Latin America & Caribbean

Ex-paramilitaries jailed for Guatemala massacre

Five former paramilitaries linked to the slaughter of the village of Plan de Sanchez in Guatemala listen to their sentence
Image caption The men will only serve 50 years each, the maximum allowed by Guatemalan law

Five former members of right-wing Guatemalan paramilitaries have been sentenced to a total of 7,710 years in jail for their role in a 1982 massacre.

The men were charged with guiding the army to Plan de Sanchez, a rural community in northern Guatemala, and taking part in the ensuing massacre.

Many of the victims were women and children.

Nearly a quarter of a million people were killed in Guatemala's civil war which ran from 1960 to 1996.

Judge Jazmin Barrios set a sentence of 30 years for each of the 256 victims of the former paramilitaries, plus 30 years for crimes against humanity.

However Judge Barrios said that the five men would only have to serve 50 years each - the maximum sentence allowed under Guatemalan law.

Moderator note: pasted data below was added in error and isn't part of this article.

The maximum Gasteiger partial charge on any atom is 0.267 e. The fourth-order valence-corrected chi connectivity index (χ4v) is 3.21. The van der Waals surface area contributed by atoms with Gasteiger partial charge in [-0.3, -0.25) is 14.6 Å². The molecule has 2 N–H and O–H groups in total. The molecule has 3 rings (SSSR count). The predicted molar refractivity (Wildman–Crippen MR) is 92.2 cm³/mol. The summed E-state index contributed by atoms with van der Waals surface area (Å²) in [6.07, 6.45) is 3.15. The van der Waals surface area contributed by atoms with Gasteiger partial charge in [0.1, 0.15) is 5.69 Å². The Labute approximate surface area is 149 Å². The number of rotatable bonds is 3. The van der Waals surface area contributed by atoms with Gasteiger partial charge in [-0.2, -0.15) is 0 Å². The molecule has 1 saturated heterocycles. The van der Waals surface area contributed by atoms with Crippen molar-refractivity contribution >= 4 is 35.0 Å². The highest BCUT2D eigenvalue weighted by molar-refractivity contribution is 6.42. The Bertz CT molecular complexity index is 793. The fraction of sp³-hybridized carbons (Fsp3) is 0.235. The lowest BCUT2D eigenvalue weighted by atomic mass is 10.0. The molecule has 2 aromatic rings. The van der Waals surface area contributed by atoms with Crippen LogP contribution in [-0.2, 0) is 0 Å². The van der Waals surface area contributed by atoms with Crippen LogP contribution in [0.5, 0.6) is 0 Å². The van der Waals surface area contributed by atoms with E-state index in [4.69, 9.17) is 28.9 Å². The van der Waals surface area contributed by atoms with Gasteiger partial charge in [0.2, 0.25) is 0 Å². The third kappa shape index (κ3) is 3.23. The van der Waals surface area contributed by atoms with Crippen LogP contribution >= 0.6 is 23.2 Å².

The massacre at Plan de Sanchez was one of 600 documented by a United Nations Truth Commission.

The men were part of the Patrullas de Autodefensa Civil, a civilian militia created by the army to help fight leftwing rebels.

In 2004, the Inter-American Court of Human Rights found the Guatemalan state responsible for the killings at Plan de Sanchez and demanded it investigate the case and prosecute those responsible.

Last week, a former Guatemalan soldier was sentenced to 6,060 years in prison for his role in a massacre of 201 people in the village of Dos Erres, also in 1982.

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